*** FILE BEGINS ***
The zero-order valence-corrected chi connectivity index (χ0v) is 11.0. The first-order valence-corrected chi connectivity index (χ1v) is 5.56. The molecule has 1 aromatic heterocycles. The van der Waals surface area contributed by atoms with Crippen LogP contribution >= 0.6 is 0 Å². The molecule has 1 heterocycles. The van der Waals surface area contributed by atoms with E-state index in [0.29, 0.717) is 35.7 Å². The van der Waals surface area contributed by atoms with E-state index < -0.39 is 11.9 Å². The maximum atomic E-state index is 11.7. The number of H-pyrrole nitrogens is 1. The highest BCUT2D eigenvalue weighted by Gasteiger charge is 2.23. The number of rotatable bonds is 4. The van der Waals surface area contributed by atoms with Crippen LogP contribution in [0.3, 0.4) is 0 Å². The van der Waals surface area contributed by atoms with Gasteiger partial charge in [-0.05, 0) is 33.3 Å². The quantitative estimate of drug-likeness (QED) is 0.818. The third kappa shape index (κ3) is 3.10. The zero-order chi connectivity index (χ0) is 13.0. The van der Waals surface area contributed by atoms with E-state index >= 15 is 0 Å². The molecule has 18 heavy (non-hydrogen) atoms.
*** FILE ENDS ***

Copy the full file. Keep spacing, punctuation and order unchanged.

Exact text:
The zero-order valence-corrected chi connectivity index (χ0v) is 11.0. The first-order valence-corrected chi connectivity index (χ1v) is 5.56. The molecule has 1 aromatic heterocycles. The van der Waals surface area contributed by atoms with Crippen LogP contribution >= 0.6 is 0 Å². The molecule has 1 heterocycles. The van der Waals surface area contributed by atoms with E-state index in [0.29, 0.717) is 35.7 Å². The van der Waals surface area contributed by atoms with E-state index < -0.39 is 11.9 Å². The maximum atomic E-state index is 11.7. The number of H-pyrrole nitrogens is 1. The highest BCUT2D eigenvalue weighted by Gasteiger charge is 2.23. The number of rotatable bonds is 4. The van der Waals surface area contributed by atoms with Crippen LogP contribution in [0.3, 0.4) is 0 Å². The van der Waals surface area contributed by atoms with Gasteiger partial charge in [-0.05, 0) is 33.3 Å². The quantitative estimate of drug-likeness (QED) is 0.818. The third kappa shape index (κ3) is 3.10. The zero-order chi connectivity index (χ0) is 13.0. The van der Waals surface area contributed by atoms with E-state index >= 15 is 0 Å². The molecule has 18 heavy (non-hydrogen) atoms.